There is a significant speed difference between the substrates; methyl bromide, ethyl bromide, isopropyl bromide and tert-butyl bromide when reacted with a nucleophile under the same conditions.

substrate 01

As you move up the list of reactions, the speed increases.

The carbon attached to the leaving group is called a , and substrates are classified as primary, secondary, or tertiary depending on whether the a-carbon has one, two, or three carbon chains.

substrate 02

[1] Primary substrate (Reacts fast in SN2)

[2] Secondary substrate (Reacts slowly in SN2)

[3] Tertiary substrate (Does not react in SN2)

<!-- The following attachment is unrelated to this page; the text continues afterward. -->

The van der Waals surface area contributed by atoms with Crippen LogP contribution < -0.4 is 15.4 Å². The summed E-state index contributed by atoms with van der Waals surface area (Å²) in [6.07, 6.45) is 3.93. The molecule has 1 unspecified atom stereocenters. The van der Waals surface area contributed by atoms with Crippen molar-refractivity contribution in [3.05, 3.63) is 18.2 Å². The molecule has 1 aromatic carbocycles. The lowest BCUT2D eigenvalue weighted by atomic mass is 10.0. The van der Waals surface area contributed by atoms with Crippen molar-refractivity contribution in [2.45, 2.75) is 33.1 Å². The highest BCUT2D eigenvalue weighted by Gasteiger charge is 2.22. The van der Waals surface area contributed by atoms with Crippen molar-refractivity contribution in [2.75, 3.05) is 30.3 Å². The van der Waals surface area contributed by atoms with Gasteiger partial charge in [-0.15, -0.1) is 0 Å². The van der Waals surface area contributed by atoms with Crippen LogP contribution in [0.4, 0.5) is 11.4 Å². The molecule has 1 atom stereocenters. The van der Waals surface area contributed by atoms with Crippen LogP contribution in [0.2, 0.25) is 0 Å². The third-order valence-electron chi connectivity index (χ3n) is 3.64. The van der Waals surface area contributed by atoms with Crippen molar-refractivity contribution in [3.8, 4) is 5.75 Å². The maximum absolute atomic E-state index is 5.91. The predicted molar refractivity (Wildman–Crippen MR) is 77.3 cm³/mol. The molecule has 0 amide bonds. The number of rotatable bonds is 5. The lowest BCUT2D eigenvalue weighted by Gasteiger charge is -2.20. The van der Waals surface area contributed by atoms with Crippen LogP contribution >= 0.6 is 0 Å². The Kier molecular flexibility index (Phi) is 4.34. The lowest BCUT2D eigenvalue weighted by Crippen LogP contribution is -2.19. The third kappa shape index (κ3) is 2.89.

The SN2 mechanism involves attack by the nucleophile on the side opposite the leaving group, dorsal attack. The carbon chains impede this face of the substrate, producing a decrease in speed as the number of chains increases.



As the number of carbon chains around carbon a increases, the attack of the nucleophile becomes more complicated, becoming unfeasible in the case of the tertiary substrate.



In the tertiary substrate the three methyls surrounding carbon a totally prevent the approach of the nucleophile and SN2 does not take place.

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